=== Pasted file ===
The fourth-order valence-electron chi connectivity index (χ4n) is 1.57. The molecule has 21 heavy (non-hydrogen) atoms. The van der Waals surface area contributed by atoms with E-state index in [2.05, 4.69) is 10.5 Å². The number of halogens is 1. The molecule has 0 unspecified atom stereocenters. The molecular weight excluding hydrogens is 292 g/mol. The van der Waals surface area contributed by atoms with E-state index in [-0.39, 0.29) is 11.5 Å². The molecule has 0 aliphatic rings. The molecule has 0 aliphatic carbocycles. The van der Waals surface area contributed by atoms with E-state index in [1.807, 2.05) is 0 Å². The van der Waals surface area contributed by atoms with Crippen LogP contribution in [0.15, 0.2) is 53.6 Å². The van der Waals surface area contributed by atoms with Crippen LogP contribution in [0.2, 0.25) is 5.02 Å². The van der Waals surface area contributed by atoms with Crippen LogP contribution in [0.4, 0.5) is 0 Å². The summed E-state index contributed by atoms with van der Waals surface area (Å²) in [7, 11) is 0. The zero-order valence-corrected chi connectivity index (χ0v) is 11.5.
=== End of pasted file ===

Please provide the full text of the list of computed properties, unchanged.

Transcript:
The fourth-order valence-electron chi connectivity index (χ4n) is 1.57. The molecule has 21 heavy (non-hydrogen) atoms. The van der Waals surface area contributed by atoms with E-state index in [2.05, 4.69) is 10.5 Å². The number of halogens is 1. The molecule has 0 unspecified atom stereocenters. The molecular weight excluding hydrogens is 292 g/mol. The van der Waals surface area contributed by atoms with E-state index in [-0.39, 0.29) is 11.5 Å². The molecule has 0 aliphatic rings. The molecule has 0 aliphatic carbocycles. The van der Waals surface area contributed by atoms with E-state index in [1.807, 2.05) is 0 Å². The van der Waals surface area contributed by atoms with Crippen LogP contribution in [0.15, 0.2) is 53.6 Å². The van der Waals surface area contributed by atoms with Crippen LogP contribution in [0.2, 0.25) is 5.02 Å². The van der Waals surface area contributed by atoms with Crippen LogP contribution in [0.4, 0.5) is 0 Å². The summed E-state index contributed by atoms with van der Waals surface area (Å²) in [7, 11) is 0. The zero-order valence-corrected chi connectivity index (χ0v) is 11.5.